centuriespast: "Mujer Estatuilla Esta figura, una de las estatuillas más antiguas excavadas en Egipto, tal vez representa una sacerdotisa o una diosa del baile o la realización de luto ritual en un ritual funerario. • Medio: terracota, pintado • ...
Shrine Relief Fragment Depicting Ashtamahabhaya Tara, the Buddhist Savioress, 10th–11th century. India. The Metropolitan Museum of Art, New York. Gift of The Kronos Collections, 1994 (1994.488) This Tara’s title, Ashtamahabhaya, refers to the eight great perils from which she offers sanctuary: lions, snakes, thieves, enslavement, yakshas, shipwreck, fire, and rampaging elephants (the last two are shown at the lower right).
Coatlicue, Mother Earth, or Mother of Gods (Teteo Inan). She is wearing a skirt of snakes. Coatlicue is the Aztec goddess who gave birth to the moon, stars, and Huitzilopochtli, the god of the sun and war. She is also known as Toci ("our grandmother") and Cihuacoatl ("the lady of the serpent"), the patron of women who die in childbirth.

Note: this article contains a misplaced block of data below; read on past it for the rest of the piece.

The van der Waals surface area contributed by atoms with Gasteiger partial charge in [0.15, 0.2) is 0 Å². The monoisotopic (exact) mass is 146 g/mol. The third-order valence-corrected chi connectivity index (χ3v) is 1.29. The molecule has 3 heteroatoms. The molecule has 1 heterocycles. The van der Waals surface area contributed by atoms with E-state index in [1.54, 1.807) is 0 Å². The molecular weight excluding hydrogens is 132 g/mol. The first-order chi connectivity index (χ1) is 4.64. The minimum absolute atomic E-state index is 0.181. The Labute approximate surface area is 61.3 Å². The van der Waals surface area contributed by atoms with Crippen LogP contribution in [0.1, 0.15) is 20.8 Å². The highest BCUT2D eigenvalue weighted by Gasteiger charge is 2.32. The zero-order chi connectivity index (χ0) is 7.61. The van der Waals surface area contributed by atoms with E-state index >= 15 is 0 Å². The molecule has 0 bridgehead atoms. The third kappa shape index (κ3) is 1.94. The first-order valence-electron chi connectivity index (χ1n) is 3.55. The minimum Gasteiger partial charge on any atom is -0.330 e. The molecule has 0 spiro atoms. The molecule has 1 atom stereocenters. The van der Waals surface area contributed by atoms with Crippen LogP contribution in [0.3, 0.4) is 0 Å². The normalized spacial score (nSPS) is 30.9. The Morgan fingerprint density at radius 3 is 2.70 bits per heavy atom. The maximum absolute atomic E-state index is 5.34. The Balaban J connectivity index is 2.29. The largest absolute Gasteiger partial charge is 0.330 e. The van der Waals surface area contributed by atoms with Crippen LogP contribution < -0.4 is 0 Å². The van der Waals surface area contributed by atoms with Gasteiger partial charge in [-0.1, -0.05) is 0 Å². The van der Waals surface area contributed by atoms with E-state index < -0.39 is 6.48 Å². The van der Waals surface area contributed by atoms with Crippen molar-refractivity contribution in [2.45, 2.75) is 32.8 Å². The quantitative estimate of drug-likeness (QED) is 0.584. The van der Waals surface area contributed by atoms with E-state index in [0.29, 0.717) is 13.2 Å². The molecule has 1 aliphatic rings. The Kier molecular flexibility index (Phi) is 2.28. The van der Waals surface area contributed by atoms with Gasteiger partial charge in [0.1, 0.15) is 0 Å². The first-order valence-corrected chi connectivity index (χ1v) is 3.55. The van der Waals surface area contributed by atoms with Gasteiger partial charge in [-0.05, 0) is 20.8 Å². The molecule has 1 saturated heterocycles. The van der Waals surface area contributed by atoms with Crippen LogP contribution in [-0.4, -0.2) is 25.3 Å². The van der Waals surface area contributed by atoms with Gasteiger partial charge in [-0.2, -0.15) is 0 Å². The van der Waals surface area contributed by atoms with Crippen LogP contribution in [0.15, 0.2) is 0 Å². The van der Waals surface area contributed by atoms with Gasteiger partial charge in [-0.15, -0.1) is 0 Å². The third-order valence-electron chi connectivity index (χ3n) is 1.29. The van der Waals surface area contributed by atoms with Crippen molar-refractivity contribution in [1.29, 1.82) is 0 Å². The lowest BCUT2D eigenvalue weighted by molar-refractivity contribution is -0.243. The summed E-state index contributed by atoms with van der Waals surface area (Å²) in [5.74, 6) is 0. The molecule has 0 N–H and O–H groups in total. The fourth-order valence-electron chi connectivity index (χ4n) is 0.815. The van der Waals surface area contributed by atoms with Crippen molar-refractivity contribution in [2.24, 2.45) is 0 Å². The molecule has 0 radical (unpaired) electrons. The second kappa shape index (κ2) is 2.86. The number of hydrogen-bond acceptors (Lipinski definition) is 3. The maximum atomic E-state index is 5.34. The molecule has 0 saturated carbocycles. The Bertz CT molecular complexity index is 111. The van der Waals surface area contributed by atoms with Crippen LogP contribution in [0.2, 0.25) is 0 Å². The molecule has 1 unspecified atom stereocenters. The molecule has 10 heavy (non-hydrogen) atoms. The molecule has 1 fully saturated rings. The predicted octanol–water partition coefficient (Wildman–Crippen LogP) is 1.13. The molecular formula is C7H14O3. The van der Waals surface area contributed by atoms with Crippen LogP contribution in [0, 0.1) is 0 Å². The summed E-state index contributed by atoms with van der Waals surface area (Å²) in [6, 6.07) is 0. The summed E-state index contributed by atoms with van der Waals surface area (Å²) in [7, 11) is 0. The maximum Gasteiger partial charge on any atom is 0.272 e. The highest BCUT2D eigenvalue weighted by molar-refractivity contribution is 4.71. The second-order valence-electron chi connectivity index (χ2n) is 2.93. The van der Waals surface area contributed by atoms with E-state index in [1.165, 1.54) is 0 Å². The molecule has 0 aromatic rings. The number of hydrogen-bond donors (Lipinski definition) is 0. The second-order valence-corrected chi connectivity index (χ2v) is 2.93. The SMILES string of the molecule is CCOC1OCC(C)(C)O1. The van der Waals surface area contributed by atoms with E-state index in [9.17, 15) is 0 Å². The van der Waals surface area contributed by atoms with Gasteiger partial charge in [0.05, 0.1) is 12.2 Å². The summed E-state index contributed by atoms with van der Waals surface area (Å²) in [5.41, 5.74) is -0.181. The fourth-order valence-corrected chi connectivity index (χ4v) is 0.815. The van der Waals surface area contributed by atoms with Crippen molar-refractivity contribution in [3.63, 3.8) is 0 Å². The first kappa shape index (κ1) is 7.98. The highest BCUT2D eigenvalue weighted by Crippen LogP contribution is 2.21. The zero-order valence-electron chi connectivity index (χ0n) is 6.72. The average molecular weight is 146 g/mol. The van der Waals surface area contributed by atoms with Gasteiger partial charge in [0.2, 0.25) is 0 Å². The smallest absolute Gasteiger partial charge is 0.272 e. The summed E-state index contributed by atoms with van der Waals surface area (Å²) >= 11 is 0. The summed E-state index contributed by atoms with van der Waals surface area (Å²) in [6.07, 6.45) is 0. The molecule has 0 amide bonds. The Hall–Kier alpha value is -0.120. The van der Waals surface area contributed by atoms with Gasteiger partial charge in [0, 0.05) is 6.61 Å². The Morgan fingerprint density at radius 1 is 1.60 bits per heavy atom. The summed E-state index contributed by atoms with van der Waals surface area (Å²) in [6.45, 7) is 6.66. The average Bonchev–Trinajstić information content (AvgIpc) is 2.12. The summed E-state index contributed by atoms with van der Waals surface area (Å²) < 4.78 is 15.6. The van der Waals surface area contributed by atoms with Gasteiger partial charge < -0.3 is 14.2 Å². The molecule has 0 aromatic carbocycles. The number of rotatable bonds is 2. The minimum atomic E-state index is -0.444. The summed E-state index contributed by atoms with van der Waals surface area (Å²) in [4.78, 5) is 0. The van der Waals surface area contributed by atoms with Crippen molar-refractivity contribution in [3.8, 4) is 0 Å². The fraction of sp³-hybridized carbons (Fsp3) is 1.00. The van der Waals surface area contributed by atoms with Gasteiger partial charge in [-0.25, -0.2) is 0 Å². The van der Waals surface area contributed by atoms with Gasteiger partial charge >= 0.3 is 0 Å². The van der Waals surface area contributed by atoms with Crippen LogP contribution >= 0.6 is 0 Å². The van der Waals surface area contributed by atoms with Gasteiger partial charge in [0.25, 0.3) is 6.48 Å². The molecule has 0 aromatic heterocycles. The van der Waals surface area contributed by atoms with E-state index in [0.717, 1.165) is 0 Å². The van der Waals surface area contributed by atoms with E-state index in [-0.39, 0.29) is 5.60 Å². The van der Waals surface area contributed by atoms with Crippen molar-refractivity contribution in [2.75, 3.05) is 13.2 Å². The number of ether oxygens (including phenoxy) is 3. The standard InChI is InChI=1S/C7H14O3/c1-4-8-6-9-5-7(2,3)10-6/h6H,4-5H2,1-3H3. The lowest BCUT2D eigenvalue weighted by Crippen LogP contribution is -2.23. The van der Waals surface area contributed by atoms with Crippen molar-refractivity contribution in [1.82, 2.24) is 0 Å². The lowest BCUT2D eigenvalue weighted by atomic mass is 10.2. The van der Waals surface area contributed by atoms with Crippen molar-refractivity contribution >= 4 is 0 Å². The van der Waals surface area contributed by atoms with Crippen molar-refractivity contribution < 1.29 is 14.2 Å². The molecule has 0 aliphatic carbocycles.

Bird female figurine, holding an infant - Syrian, 1450-1200 BCE
Lakshmi is the mother goddess, and the consort of Vishnu. She is the patron of wealth (both material and spiritual), prosperity, good fortune and is the embodiment of beauty and grace. In this form, she is bestowing gold coins of prosperity and the elephants flanking her represent her royal power.